BERKELEY -- Spain's Noche Flamenca will bring pain, pathos and the passion of premier flamenco performers to a one-night engagement at Zellerbach Hall on Feb. 8.

Celebrated for its "expressive tension" (The New York Times) and recognized as a leader in the art form, the 20-year old company operates under the collaborative vision of artistic director Martín Santangelo and co-founder, Soledad Barrio.

The husband-and-wife team fuse their histories to create a whirlwind of authentic song, instrumentation and dance.

Santangelo, the son of an Argentine mother, grew up in New York City and pursued his studies internationally. Barrio took command of flamenco's exquisitely syncopated rhythms and classical Spanish dance in her homeland, Madrid.

In an email interview, Santangelo explained the company's aesthetic and the purpose he finds in flamenco's "rebel cry."

"When we are beaten upon, we scream out," Santangelo says. "Originally, as in any cultural musical movement, the initial instrument was the human voice due to the itinerant circumstance of (the) groups."

At the inception of the Spanish Inquisition in the mid-15th century, Arabs, Sephardic Jews and Gypsies experienced extraordinary repression. Transporting instruments was difficult, both physically and logistically, so the people's "screams" developed into a rich, poetic combination of human voice and guitar.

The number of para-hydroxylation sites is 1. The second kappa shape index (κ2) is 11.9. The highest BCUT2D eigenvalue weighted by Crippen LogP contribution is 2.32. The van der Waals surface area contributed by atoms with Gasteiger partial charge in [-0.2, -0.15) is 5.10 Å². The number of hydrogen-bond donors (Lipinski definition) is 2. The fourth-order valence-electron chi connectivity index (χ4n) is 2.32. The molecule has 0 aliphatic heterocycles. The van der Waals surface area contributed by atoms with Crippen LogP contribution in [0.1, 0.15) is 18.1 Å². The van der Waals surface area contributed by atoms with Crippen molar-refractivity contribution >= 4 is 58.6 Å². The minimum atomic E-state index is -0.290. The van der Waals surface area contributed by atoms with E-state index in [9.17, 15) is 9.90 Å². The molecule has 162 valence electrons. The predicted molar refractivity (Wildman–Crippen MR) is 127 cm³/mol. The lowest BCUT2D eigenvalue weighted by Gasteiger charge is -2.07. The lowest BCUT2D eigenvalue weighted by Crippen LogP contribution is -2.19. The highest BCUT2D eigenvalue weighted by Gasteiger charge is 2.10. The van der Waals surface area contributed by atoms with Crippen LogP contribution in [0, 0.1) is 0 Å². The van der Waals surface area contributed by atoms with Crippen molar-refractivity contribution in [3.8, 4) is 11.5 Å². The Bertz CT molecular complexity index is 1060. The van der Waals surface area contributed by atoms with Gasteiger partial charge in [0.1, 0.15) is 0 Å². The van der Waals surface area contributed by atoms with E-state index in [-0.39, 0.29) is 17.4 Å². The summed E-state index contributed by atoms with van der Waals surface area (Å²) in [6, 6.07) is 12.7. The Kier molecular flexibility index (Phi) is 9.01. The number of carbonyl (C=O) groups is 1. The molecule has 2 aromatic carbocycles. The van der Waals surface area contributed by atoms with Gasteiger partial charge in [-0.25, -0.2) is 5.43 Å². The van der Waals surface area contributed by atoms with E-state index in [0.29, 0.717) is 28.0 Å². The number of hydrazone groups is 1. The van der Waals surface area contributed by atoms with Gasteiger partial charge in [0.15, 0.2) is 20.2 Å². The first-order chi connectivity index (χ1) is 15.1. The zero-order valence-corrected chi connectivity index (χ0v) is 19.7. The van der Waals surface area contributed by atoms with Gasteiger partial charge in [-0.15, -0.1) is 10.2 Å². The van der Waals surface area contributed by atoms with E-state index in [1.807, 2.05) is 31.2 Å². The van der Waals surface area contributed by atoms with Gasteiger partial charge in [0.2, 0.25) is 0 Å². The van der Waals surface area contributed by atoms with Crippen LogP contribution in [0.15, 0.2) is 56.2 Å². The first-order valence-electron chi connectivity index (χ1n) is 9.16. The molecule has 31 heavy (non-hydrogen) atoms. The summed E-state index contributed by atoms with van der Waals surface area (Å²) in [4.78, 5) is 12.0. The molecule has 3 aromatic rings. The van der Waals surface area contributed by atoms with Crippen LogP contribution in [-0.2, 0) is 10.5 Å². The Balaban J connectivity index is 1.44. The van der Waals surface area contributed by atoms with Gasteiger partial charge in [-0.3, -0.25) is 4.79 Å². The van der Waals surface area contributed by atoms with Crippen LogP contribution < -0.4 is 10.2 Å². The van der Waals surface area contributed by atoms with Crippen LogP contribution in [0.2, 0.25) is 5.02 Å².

The flamenco "conte," or song, was an auditory coupling governed by strict, rhythmic cycles and set free by improvisational license for the performers.

Flamenco dance evolved organically, in lock-step with the genre's inherently fluid music, during the 18th century. Highly influenced by European folk dance and performed with the elongated, upright posture of ballet, fiery footwork and spectacular solos are mainstays.

"The real motor of flamenco is the song: the guitar (player) and dancer really exist to interpret and express what the singer is singing," Santangelo insists.

But it's not Barrio's command of the technical aspects of a "Siguiriya" (an essential form of flamenco repertoire) that earns her the "Baryshnikov of flamenco" title. And it's not the splendid sonorities of the company's Manuel Gago or the dexterous guitar playing of Eugenio Iglesias that burns a hole in a listener's heart.

"Flamenco speaks about profound and basic human emotions," Santangelo says. "Those emotions exist within us all, no matter the cultural differences. I believe the most important aspect is, by the end of the show, if the (audience) has felt a catharsis. If they have not, I have not done my job correctly."

As an artistic director of an international touring company -- the dancers are based in Spain, the nonprofit company's registration and representation is in the United States -- Santangelo sees opportunity and challenge in an increasingly global community.

"All arts or musical phenomena now have the possibility to influence one another," he says. We are forced to find our function and identity within this. That is a gigantic change."

Technological innovations have an impact as well: improving sound amplification capabilities while simultaneously escalating audience expectations.

But none of these elements overpower Santangelo's overall mission.

"If the audience is just 'wowed' by the footwork or other artificial aspects of flamenco, then I might as well be selling Coca Cola," he says. "Flamenco was born because folks needed a catharsis to be able to get (on) with their lives. That is its function."

Noche Flamenca
Martín Santangelo and his wife Soledad Barrio bring Noche Flamenca to Zellerbach Hall at UC Berkeley at 8 p.m. Feb. 8. Tickets and details are online at www.calperfs.berkeley.edu.